Students hold pro-life prayer service in response to Laetare Medal decision
Courtney Becker | Monday, April 18, 2016
Responding to the University’s controversial decision to honor Vice President Joe Biden and former Speaker of the House John Boehner with the 2016 Laetare Medal, students held a pro-life prayer service outside the Main Building on Sunday.
In his opening remarks, senior Timothy Bradley said the gathering served as an opportunity for members of the community to come together in prayer, not a protest.
“We’re gathered here to join together in prayer for a greater respect for human life, and especially for Notre Dame’s commitment to its Catholic identity and to protecting the sanctity of life at all stages,” Bradley said. “I want to stress that this is a gathering for prayer, and not for protest. … I hope that in coming together here today, we may pray to Our Lady and to her son, both for our University and for all of us gathered here, asking for forgiveness for our own failures to bring the Gospel of Life to those around us, and asking for the strength to serve as compelling witnesses to our faith in the midst of our culture.”
Senior Hailey Vrdolyak said she hoped the prayer service would also help students understand the purpose of the Laetare Medal.
“From our experience we saw that there are a lot of students on campus who are kind of misinformed about the purpose of the Laetare Medal and the caliber of people that deserve the Laetare Medal,” Vrdolyak said. “The Laetare Medal is given to American Catholics for their service to the Church in public life and … we don’t believe that either Boehner or Biden has really done a lot to deserve it, especially Biden.”
Senior Alexandra DeSanctis said Biden’s public stances that directly conflict with Catholic teachings set him apart from Boehner.
“The positions that [Biden] holds, many of them, such as being in favor of abortion and being in favor of the redefinition of marriage, are in defiance to non-negotiable teachings of the Catholic Church,” DeSanctis said. “With John Boehner, the things where he disagrees with Catholic teaching are prudential matters, such that Catholics can disagree on them and still be considered faithful Catholics. … I don’t really think Boehner has done much to deserve it either [because] he hasn’t done much for the Church in his public service.”
Senior Janelle Wanzek, president of Notre Dame Right to Life, said she is sad to see the University award the Laetare Medal to two recipients she believes to be undeserving of the honor.
“We are concerned for our University in light of the recent announcement of the Laetare Medal recipients, as we believe that they have lost sight of the truth, that truth being the undeniable right to life of every human being,” Wanzek said. “The Laetare Medal bears the Latin inscription … ‘The truth is ready and it shall prevail.’ It’s saddening to see that this medal is going to two men who have not been upholding the truth of the sanctity of human life.”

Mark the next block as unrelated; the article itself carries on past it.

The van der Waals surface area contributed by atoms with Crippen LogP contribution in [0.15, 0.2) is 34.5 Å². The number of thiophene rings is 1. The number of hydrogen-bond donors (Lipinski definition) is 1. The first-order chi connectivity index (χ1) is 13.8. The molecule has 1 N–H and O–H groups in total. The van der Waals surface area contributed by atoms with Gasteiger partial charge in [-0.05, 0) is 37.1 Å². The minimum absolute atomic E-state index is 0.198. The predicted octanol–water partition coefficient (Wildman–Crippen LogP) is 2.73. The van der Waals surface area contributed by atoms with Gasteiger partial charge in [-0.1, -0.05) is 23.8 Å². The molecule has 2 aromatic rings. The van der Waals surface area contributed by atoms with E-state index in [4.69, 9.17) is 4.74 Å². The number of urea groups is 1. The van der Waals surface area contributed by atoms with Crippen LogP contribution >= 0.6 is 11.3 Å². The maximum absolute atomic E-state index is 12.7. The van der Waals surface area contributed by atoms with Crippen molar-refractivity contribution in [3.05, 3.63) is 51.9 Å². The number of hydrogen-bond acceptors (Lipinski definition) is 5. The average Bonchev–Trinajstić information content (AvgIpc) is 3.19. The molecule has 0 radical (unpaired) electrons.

Wanzek said those in attendance to pray for Biden and Boehner to reconcile their Catholicism with their public service.
“Although people may lose their way and lose the sight of the right to life, absolutely nothing can diminish the God-given dignity of every human being,” she said. “Thus, we must pray for those who have lost sight of the necessary respect for life, such as Vice President Joe Biden, former Speaker of the House John Boehner and the awarding committee of the Laetare Medal. We need to pray for them to regain their respect for life and for human dignity from conception until natural death.”
Vrdolyak said University President Fr. John Jenkins’ response to criticism of this decision didn’t offer any further clarity.
“He kept saying he was looking forward to the possibility and the opportunity to explain his position, but I didn’t really get any further explanation other than what was already released,” Vrdolyak said. “He praised Biden and Boehner for their public service and their legacy, but he did not mention anything about their Catholic service, which I think needs to be mentioned if he’s going to justify awarding the Laetare Medal to them.”
DeSanctis said while she doesn’t believe the decision will be changed, she ultimately wanted to give students the opportunity to demonstrate their disagreement.
“I think it’s important to show the administration that there are students who are willing to speak up for what we believe they should be doing,” she said. “No one really expects them to rescind the award or anything, but just to let them know that there are very faithful Catholic students who want them to hear us, I think that’s very important.”